Google is working on a number of advanced programming technologies to ease complex Web application development, a Google engineer revealed at a conference for software developers.
Despite its popularity, the Web offers only relatively primitive programming capabilities, compared to other platforms for delivering applications -- such as Java or Microsoft Windows. One major shortcoming is that Web technologies don't have a "common component model," which slows code testing and reuse, he said.
Google is working on a number of different projects to bring some advanced software engineering concepts to the Web, Russell said. The idea is to introduce low-level control elements without making the Web stack more confusing for novices. "We're learning from platforms [that] started at a very low-level," he said.
Much of the power of the Web, Russell admitted, comes from its ease of use. Developers can view and reuse source code. Browsers are forgiving of errors, and technologies such as CSS (Cascading Style Sheets) offer simple methods to execute complex tasks, such as formatting text.
But such ease-of-use limits developer expressivity. With CSS, "the fact that you aren't able to poke in and draw your own kind of line is not great," Russell said. "You get the same text layout on all the Web sites. You have the same design because you have the same constraints," Russell said.
By developing a unified component model for Web technologies, Google is setting the stage for developers to "create new instances of an element and do things with it," he said.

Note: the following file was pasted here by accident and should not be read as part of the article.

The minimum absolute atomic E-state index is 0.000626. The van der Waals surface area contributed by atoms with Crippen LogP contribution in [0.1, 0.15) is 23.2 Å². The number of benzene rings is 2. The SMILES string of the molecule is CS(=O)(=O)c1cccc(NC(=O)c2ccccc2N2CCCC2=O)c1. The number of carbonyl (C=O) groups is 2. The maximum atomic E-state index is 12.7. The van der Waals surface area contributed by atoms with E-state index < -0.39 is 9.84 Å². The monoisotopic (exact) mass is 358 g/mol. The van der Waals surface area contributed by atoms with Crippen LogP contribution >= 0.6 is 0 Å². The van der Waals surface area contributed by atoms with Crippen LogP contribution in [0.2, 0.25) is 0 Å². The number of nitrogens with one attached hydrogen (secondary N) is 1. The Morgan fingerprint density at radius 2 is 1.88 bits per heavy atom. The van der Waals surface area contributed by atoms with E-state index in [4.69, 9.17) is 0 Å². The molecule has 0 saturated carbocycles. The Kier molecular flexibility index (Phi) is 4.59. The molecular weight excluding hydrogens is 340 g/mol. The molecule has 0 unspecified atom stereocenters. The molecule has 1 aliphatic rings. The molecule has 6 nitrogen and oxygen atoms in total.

As an example, Russell showed off a new element he created called commenting. For Web pages that allow user comments, the commenting element, rendered as a tag, can automatically format the text submitted by a user and even add an accompanying photo. The tag is actually a program, complete with its own API (application programming interface), Russell said. With the unified component model, HTML can be a sub-class of a larger environment, allowing for more ways to manipulate HTML code.
Another Google initiative along these lines is a new language the company introduced last year called Dart.
"The current crop of [programming] languages is hard to scale when creating really complex applications for the Web. Creating good tooling for them is difficult," said Dan Rubel, a Google software developer who is part of the Dart team, speaking at a EclipseCon technical session about Dart. The goal of Dart is to provide an easy way to create small Web applications while providing the support for large, complex applications as well, Rubel said.
Mike Milinkovich, executive director of the Eclipse Foundation, agreed with Russell's assessment that developers need more advanced tools for maintaining and debugging Web applications. To this end, Eclipse is developing a version of its IDE (Integrated Developer Environment), called Orion, that runs entirely within a Web browser.